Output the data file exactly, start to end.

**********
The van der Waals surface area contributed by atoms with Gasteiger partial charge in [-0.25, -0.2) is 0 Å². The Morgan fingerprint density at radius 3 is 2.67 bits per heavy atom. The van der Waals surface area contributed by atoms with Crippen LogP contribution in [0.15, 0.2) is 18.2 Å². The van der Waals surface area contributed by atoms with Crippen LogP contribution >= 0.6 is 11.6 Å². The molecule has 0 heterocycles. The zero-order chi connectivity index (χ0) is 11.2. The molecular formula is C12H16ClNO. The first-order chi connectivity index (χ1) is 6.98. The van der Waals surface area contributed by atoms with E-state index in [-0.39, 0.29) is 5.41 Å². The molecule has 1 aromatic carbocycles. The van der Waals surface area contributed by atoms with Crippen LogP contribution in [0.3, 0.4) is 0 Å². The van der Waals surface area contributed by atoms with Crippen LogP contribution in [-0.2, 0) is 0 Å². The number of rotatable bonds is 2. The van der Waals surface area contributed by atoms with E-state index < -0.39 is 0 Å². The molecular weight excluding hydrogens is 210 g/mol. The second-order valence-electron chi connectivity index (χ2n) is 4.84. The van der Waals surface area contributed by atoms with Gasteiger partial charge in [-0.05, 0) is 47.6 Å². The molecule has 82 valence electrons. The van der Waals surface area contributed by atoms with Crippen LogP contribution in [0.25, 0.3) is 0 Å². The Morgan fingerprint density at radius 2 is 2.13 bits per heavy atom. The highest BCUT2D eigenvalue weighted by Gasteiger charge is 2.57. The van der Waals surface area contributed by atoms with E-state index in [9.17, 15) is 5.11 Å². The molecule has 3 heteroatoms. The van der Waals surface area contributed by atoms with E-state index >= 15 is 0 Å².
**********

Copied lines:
The van der Waals surface area contributed by atoms with Gasteiger partial charge in [-0.25, -0.2) is 0 Å². The Morgan fingerprint density at radius 3 is 2.67 bits per heavy atom. The van der Waals surface area contributed by atoms with Crippen LogP contribution in [0.15, 0.2) is 18.2 Å². The van der Waals surface area contributed by atoms with Crippen LogP contribution >= 0.6 is 11.6 Å². The molecule has 0 heterocycles. The zero-order chi connectivity index (χ0) is 11.2. The molecular formula is C12H16ClNO. The first-order chi connectivity index (χ1) is 6.98. The van der Waals surface area contributed by atoms with E-state index in [-0.39, 0.29) is 5.41 Å². The molecule has 1 aromatic carbocycles. The van der Waals surface area contributed by atoms with Crippen LogP contribution in [0.3, 0.4) is 0 Å². The van der Waals surface area contributed by atoms with Crippen LogP contribution in [-0.2, 0) is 0 Å². The number of rotatable bonds is 2. The van der Waals surface area contributed by atoms with E-state index < -0.39 is 0 Å². The molecular weight excluding hydrogens is 210 g/mol. The second-order valence-electron chi connectivity index (χ2n) is 4.84. The van der Waals surface area contributed by atoms with Gasteiger partial charge in [-0.05, 0) is 47.6 Å². The molecule has 82 valence electrons. The van der Waals surface area contributed by atoms with Crippen LogP contribution in [0.25, 0.3) is 0 Å². The Morgan fingerprint density at radius 2 is 2.13 bits per heavy atom. The highest BCUT2D eigenvalue weighted by Gasteiger charge is 2.57. The van der Waals surface area contributed by atoms with E-state index in [9.17, 15) is 5.11 Å². The molecule has 3 heteroatoms. The van der Waals surface area contributed by atoms with E-state index >= 15 is 0 Å².